楊枝甘露 Mango Pomelo Sago
I’ve always looked forward to the Mid-Autumn Festival not because I’m interested in eating or making mooncakes of course, but because pomelos are also in season. For me they are a real treat during this time of the year. When I was young I’d had a somewhat peculiar way of eating pomelo, plucking the pearly pulp individually from the membrane and squash them one at a time in my mouth. That sudden burst of those sourish packets of juices remains one of the highlights of festivities celebrations in my childhood, because that was traditionally the only time of the year pomelos were available.
I still enjoy pomelo by the pulp, even till today, especially when its paired with another fruit in season, thai honey mangoes to create a very famous dessert, Mango Pomelo Sago, or better as Yeung Zhee Gam Luk 楊枝甘露, a name that alludes so much poetry.
Yeung Zhee Gam Luk is a highly popular chilled “modernised” 糖水 “tung shuei” which can be found on the menus of any tung shuei shop or dessert parlour in Hong Kong amongst which are famous names like 許留山 Hui Lau San, 大良八記 Dai Leung Pak Gei, 滿記 Mun Gei. It was created in the 1980s by the famous 利苑酒家 Lei Garden restaurant chain which specialises in authentic Cantonese cuisine. However unknown to many, and this might come as a surprise to some, Yeung Zhee Gam Luk, despite its immense popularity in Hong Kong is actually “Made in Singapore”. In 1987, Lei Garden opened their first branch in Singapore in the now-defunct Boulevard Hotel located just next to the current Four Seasons Hotel, and rumour has it that the dessert was created then by the joint’s executive chef Wong Wing Chee as a novel way to utilise leftover pomelo pulp meant for 撈起魚生 Lou Hei Yu Sang. Surprisingly, it became an instant hit in Hong Kong and became better known back in Singapore only over the last couple of years or so.
Yeung Zhee Gam Luk is a very refreshing chilled dessert using mango puree as a base enriched with evaporated milk for a creamier texture. Syrup is added to enhance the sweetness but I personally prefer it to have a slight sour edge. I also found the use of only Thai honey mangoes to be rather one dimensional. Hence a mixture of fresh malaysian chukanlam mangoes and thai honey mangoes were used, the more sour yet aromatic former to be pureed to form the base while the sweeter but less aromatic latter diced into cubes and incorporated for texture. The former is more fibrous and needs to be sieved for a smoother puree, while the latter on the other hand is almost free of tough fibres, and hence less jarring to the teeth, making it ideal as a garnish.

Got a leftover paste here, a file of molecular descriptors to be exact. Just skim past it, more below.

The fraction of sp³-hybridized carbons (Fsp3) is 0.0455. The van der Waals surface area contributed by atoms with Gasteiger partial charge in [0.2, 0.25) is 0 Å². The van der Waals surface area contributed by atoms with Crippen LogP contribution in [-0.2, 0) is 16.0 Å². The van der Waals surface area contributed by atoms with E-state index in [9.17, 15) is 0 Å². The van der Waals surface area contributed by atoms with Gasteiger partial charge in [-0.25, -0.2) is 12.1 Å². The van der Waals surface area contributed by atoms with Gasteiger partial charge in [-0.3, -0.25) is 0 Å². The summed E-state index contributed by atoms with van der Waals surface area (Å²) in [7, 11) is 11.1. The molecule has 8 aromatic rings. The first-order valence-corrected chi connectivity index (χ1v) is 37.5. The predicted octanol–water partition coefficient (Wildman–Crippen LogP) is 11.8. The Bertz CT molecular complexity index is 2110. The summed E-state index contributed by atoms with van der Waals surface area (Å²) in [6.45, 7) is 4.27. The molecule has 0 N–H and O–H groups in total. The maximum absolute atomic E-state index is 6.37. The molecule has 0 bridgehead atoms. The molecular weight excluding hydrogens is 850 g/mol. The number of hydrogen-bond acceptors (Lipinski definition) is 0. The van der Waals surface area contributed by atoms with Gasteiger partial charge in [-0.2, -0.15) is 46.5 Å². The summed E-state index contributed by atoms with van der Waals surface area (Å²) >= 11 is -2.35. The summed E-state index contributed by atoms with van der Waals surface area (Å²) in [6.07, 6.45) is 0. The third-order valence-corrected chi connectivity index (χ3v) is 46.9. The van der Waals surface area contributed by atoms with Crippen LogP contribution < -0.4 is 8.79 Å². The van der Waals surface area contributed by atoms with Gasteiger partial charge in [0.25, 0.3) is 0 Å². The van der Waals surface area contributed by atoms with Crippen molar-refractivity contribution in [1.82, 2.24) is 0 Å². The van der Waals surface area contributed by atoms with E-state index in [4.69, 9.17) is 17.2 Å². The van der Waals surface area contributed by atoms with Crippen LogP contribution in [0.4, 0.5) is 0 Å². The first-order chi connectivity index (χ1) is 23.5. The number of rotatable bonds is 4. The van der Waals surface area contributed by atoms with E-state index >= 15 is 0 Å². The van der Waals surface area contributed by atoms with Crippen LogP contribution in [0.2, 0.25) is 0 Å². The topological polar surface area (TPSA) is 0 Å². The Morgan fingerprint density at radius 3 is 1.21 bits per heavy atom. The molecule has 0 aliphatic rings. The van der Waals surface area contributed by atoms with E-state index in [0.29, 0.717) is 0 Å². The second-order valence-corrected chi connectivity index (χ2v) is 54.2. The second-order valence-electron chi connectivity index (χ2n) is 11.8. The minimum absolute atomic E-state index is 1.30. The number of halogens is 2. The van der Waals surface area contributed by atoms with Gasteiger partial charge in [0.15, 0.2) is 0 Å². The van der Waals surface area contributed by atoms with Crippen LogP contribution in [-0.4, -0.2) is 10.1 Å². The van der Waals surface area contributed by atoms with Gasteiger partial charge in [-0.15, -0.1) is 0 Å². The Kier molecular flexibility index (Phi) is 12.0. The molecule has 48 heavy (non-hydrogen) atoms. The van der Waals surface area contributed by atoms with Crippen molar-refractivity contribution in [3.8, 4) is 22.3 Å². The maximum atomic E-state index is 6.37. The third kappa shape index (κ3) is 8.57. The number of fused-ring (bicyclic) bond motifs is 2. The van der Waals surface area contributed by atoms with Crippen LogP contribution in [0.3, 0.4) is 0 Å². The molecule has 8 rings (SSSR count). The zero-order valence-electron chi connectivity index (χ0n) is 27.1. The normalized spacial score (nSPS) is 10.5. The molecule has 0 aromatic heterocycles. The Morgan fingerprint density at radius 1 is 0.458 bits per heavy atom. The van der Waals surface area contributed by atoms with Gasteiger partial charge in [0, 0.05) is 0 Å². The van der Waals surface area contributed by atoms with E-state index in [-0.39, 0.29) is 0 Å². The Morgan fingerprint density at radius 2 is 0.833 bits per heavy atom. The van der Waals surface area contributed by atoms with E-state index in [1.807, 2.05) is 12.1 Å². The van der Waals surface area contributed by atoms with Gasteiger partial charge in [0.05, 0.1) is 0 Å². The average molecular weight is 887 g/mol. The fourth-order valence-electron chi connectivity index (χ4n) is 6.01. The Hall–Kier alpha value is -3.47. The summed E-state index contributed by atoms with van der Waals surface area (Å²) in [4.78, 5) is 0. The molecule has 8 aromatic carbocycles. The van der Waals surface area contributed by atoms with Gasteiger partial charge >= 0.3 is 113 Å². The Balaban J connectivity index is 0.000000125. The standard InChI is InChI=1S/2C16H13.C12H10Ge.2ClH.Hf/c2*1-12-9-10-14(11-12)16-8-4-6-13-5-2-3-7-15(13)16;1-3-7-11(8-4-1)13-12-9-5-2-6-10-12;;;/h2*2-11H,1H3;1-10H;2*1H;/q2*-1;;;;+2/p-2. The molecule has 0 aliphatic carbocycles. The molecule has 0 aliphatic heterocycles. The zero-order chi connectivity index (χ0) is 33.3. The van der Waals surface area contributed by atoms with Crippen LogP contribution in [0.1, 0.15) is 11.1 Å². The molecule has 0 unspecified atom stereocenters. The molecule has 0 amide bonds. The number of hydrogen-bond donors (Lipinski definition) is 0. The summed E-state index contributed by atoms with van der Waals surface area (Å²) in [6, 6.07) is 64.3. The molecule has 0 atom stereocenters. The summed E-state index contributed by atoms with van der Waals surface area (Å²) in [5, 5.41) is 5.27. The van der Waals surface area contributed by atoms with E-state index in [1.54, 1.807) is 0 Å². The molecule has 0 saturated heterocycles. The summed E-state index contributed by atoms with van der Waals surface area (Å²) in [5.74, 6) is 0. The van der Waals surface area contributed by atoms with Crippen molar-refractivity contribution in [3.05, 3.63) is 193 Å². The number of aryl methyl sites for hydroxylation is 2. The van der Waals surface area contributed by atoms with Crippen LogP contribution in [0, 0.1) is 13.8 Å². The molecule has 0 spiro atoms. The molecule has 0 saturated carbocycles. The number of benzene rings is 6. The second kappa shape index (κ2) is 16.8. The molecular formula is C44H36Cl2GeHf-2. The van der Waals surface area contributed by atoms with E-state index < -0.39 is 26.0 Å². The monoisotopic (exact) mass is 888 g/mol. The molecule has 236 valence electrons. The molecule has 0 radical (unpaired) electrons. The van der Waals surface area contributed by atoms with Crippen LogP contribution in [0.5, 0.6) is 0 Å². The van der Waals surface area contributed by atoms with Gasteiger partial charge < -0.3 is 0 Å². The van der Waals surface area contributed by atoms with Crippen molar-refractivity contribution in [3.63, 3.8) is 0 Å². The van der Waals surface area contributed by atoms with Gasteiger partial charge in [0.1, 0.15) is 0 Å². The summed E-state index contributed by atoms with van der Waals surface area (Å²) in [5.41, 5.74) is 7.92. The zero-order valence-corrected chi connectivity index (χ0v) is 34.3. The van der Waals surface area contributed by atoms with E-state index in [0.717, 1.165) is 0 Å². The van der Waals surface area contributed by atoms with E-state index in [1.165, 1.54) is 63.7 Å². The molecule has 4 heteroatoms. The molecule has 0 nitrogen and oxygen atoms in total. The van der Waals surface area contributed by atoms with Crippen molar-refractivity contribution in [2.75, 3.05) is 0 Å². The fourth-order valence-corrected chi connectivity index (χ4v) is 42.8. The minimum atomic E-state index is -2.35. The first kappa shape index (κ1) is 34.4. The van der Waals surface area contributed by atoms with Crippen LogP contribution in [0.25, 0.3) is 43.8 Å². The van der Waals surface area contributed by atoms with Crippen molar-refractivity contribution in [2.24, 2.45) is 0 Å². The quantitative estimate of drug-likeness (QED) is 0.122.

Sago pearls are also added for a more varied palate experience but for me, the real jewels on the golden crown are the morsels of pomelo pulp, adding so much contrast to otherwise silky and luscious concoction.
Truth be told, I had intended to modify it to incorporate passionfruit puree for the sourness and fragrance but quickly decided against it to “preserve the integrity” of the original piece. The recipe I used is from Chef 江庆新 , executive chef of 满福苑 Mun Fook Yuen restaurant but it can be tweaked according to one’s liking for texture and taste.
I’ll probably try to infuse with passionfruit since it pairs so well with mango, as in Sugino’s Tahiti. Ipoh pomelo is used as its widely available now but Thai pink pomelos can be used if one prefers slightly less tart taste. But the pulp tends to be less firm and apparent thus affecting the textures.
楊枝甘露 Mango Pomelo Sago Recipe
300g mango pulp diced
100g pomelo pulp
100ml evaporated milk
500g mango puree (either processed or pureed from fresh mango pulp
700ml simple syrup
To a pot of boiling water, add sago pearls slowly and cook until they are left with only a tinge of opaque white left.
Turn off the flame, cover the pot and set aside for 10-15 min for the pearls to cook through with residual heat, until totally transparent.
Sift the cooked sago pearls and soak into a bowl of ice water. This truncates the cooking process so that the pearls would remain “QQ”. Refrigerate until ready to be used.
Peel mangoes and chunk the flesh into large cubes.
Blend mango puree with simple syrup until smooth.
In a large serving bowl, pour mango puree, most of diced mango, most of pomelo pulp, sago pearls and evaporated milk.
Chill for several hours until ready to serve
Ladle into small serving bowls and garnish with more fresh mango cubes and pomelo pulp